Steven Biddle’s 2004 work, Military Power, offers one of the most comprehensive and convincing explanations of modern military effectiveness. His argument, that a “modern system of force employment” emerged during and following World War I to improve troop effectiveness and survivability in the face of overwhelming and lethal firepower, is both logical and historically sound. The system, “focused on reducing exposure to hostile fire and enabling friendly movement while slowing the enemy’s.” While conceptually intuitive, Biddle reiterates throughout the work that although most states accept and attempt to implement the modern system, few do so effectively. Reasons for the wide variance in implementation of the modern system include domestic political and budgetary considerations, but perhaps no factor has a greater bearing than the efficacy of a state’s noncommissioned officer (NCO) corps. At the tactical level, the modern system requires that ground forces master a series of tasks to, “survive the hail of metal long enough to perform meaningful military missions.” These tasks—which include cover, concealment, dispersion, small-unit independent maneuver, and suppression—are ideally suited to execution by NCOs. In the absence of competent and empowered NCOs, these responsibilities fall to junior commissioned officers who often lack the experience, span of control, and intellectual bandwidth to effectively implement them.

China’s campaign to modernize its military over the past twenty years is exceptional in both scope and rapidity. At the Chinese Communist Party’s Nineteenth Party Congress in 2017, President Xi Jinping famously committed to transforming the People’s Liberation Army (PLA) into “world-class forces” by 2049. Western military experience suggests that the PLA’s ability to achieve this aspiration is contingent, in no small part, on its ability to professionalize its NCO corps. The PLA Army (PLAA) has, through a series of measures over the course of decades, sought to professionalize its NCOs. It remains to be seen whether the PLAA’s efforts bolster its ability to implement the modern system, and thereby support the goal of achieving “world-class” status.

The PLA Army NCO Corps

The PLA “Interim Regulations for Sergeants,” issued on March 31, 2022, establishes two important facts about the structure of the PLA NCO corps. The first is that the PLA recognizes two categories of NCOs: management and skilled. These categories define the scope of NCOs’ responsibilities, but also their training and professional advancement requirements. Second, there are three distinct paths to become an NCO in the PLA. Under the most traditional path, NCOs are selected from the pool of conscripts who volunteer for continued service at the end of their two years of mandatory service. Once accepted, applicants undergo specialty-specific NCO training that lasts six to twelve months. A second path to NCO leadership involves an “NCO-cadet” or “targeted training NCO” program. This model involves recruitment of high school graduates with demonstrated technical aptitude for a three-year NCO training pipeline. Over the course of three years, an NCO cadet receives approximately two and a half years of technical training and six months of military field training. The final path is known as the “direct recruit NCO” model, recruiting civilians with bachelor’s degrees into technical fields as corporals. The second and third models are used to build technical expertise within the force, particularly in fields such as information technology, engineering, and data science. This influx of specialists mitigates a deeply held concern within the PLA that it lacks the human capital to operate the increasingly sophisticated technology that will be critical to winning under the “informationized warfare” conditions China’s leaders expect. It appears that NCOs in tactical leadership roles ascend almost exclusively through the first model, and they are typically assigned first as deputy squad leaders. Technical NCOs are more likely to go through the latter models and assume roles as technical specialists and leaders of small sections.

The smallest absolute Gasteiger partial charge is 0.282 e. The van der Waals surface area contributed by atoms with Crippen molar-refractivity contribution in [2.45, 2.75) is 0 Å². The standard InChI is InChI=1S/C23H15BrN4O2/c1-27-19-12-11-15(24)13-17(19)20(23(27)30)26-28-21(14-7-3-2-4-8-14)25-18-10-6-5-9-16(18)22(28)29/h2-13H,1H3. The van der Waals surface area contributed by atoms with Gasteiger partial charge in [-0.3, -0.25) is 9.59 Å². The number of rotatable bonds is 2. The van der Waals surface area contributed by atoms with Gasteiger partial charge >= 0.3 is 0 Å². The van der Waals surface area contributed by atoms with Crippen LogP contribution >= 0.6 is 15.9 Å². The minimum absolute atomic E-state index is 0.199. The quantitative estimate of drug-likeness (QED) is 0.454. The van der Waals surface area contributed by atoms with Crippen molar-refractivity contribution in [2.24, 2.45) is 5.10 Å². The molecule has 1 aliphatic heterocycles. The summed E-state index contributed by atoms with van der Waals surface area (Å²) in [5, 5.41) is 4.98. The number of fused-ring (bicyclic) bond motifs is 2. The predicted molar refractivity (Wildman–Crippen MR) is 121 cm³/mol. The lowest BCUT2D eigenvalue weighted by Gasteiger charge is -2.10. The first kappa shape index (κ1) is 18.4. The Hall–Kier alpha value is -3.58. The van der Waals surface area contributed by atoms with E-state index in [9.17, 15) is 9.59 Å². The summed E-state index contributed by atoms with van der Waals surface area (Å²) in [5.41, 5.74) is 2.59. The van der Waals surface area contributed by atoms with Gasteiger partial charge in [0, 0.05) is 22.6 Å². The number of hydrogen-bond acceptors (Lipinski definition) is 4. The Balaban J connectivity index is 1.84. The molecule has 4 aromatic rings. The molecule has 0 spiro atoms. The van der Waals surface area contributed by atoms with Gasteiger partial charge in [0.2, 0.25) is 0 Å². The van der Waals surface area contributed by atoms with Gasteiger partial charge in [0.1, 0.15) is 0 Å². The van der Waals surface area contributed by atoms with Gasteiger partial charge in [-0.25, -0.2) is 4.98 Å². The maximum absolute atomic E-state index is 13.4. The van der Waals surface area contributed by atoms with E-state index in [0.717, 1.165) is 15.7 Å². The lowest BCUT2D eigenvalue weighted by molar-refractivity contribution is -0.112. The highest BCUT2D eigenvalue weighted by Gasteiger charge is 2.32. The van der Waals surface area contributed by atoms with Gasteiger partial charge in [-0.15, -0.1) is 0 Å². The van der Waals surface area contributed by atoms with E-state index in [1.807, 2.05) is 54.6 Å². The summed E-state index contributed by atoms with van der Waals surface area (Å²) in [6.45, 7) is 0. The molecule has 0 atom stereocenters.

The current trajectory of the PLAA NCO corps is one of increasing professionalization, trust, and importance. Despite that, statements by senior PLA and government leaders indicate that they are not satisfied with the progress. In his excellent 2018 essay, “Breaking the Paradigm: Drivers Behind the PLA’s Current Period of Reform,” David Finkelstein points to a surprising volume of statements from senior officials, Xi included, that suggest that the PLA is not fit to execute the missions envisioned by the party. Statements like these and repeated reference to the “five incapables” suggest that the state of PLA personnel is insufficient for the conduct of the types of operations envisioned by senior leaders.

Personnel Management